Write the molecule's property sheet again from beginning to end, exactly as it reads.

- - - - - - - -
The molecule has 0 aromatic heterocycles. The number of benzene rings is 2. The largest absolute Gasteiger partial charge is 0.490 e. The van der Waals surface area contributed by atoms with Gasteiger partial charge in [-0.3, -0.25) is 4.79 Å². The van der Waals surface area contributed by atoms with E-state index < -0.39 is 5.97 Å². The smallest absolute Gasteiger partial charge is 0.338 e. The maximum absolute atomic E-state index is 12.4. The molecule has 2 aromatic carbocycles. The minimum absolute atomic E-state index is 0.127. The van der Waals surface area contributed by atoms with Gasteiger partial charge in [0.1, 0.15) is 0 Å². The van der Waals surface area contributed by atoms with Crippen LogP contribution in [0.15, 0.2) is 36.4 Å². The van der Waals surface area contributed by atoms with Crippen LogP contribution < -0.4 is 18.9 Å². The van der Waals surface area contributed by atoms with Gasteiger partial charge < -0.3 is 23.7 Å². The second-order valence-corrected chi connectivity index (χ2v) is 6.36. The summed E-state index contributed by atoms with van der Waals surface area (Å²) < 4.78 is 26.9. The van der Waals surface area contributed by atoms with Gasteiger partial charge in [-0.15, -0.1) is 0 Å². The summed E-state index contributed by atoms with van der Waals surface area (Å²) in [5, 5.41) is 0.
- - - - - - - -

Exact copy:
The molecule has 0 aromatic heterocycles. The number of benzene rings is 2. The largest absolute Gasteiger partial charge is 0.490 e. The van der Waals surface area contributed by atoms with Gasteiger partial charge in [-0.3, -0.25) is 4.79 Å². The van der Waals surface area contributed by atoms with E-state index < -0.39 is 5.97 Å². The smallest absolute Gasteiger partial charge is 0.338 e. The maximum absolute atomic E-state index is 12.4. The molecule has 2 aromatic carbocycles. The minimum absolute atomic E-state index is 0.127. The van der Waals surface area contributed by atoms with Gasteiger partial charge in [0.1, 0.15) is 0 Å². The van der Waals surface area contributed by atoms with Crippen LogP contribution in [0.15, 0.2) is 36.4 Å². The van der Waals surface area contributed by atoms with Crippen LogP contribution < -0.4 is 18.9 Å². The van der Waals surface area contributed by atoms with Gasteiger partial charge < -0.3 is 23.7 Å². The second-order valence-corrected chi connectivity index (χ2v) is 6.36. The summed E-state index contributed by atoms with van der Waals surface area (Å²) < 4.78 is 26.9. The van der Waals surface area contributed by atoms with Gasteiger partial charge in [-0.15, -0.1) is 0 Å². The summed E-state index contributed by atoms with van der Waals surface area (Å²) in [5, 5.41) is 0.